President Joe Biden is set to push the U.S. debt trillions of dollars higher than forecasted, according to new data from the Congressional Budget Office.
The nation is set to add $19 trillion to its debt in the next decade, around $3 trillion more than predicted by the last forecast, the nonpartisan agency reported.
The CBO calculated a $1.4 trillion difference between government spending and tax revenues this year and estimates a $2 trillion annual average gap for the next 10 years.
The estimates come as Congress spars with Biden over raising the debt ceiling, with Republicans looking to negotiate cuts in spending. The ceiling regulates the amount of money the federal government can borrow to fulfill its obligations.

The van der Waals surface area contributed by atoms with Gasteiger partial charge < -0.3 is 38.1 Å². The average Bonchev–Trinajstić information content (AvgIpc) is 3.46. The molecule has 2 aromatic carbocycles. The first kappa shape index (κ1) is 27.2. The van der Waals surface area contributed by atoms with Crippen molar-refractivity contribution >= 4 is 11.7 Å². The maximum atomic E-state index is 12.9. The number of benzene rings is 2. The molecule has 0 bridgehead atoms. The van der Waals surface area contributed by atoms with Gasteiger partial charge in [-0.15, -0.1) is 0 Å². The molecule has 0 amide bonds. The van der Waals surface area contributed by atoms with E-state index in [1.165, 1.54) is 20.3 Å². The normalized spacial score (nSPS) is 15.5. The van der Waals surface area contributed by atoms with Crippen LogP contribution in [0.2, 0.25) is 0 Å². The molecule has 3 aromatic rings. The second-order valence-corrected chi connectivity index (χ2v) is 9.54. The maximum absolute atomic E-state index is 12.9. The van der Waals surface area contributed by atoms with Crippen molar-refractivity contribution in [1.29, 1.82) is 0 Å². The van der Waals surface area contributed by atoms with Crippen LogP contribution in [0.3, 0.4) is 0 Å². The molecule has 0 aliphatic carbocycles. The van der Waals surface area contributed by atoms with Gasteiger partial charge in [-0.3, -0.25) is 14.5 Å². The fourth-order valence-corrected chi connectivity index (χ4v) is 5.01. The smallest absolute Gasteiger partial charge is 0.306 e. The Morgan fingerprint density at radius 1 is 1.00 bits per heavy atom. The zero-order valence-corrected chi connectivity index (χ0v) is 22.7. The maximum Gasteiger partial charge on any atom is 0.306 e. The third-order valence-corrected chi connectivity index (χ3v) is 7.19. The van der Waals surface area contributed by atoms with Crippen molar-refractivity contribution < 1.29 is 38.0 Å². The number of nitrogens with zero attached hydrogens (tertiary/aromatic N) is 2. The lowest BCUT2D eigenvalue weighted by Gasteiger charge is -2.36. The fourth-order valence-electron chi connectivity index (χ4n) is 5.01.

The current limit is $31.4 trillion, which the government hit last month. The Treasury Department advised agencies to use special funding, with a default possible in the summer.
House Speaker Kevin McCarthy (R., Calif.) called on Biden to find "common ground" with the GOP to find a "responsible" debt ceiling.
"Washington fell for a financial fad," McCarthy said on Feb. 6, "that the national debt doesn't matter."
"You voted against raising the debt ceiling, Mr. President," McCarthy said, pointing to a 2006 vote by Biden against a GOP bill to raise the limit. "Surely we both agree that the national debt is too high."
Published under: Biden Administration , Debt Ceiling , Government Spending , Joe Biden , Kevin McCarthy , National Debt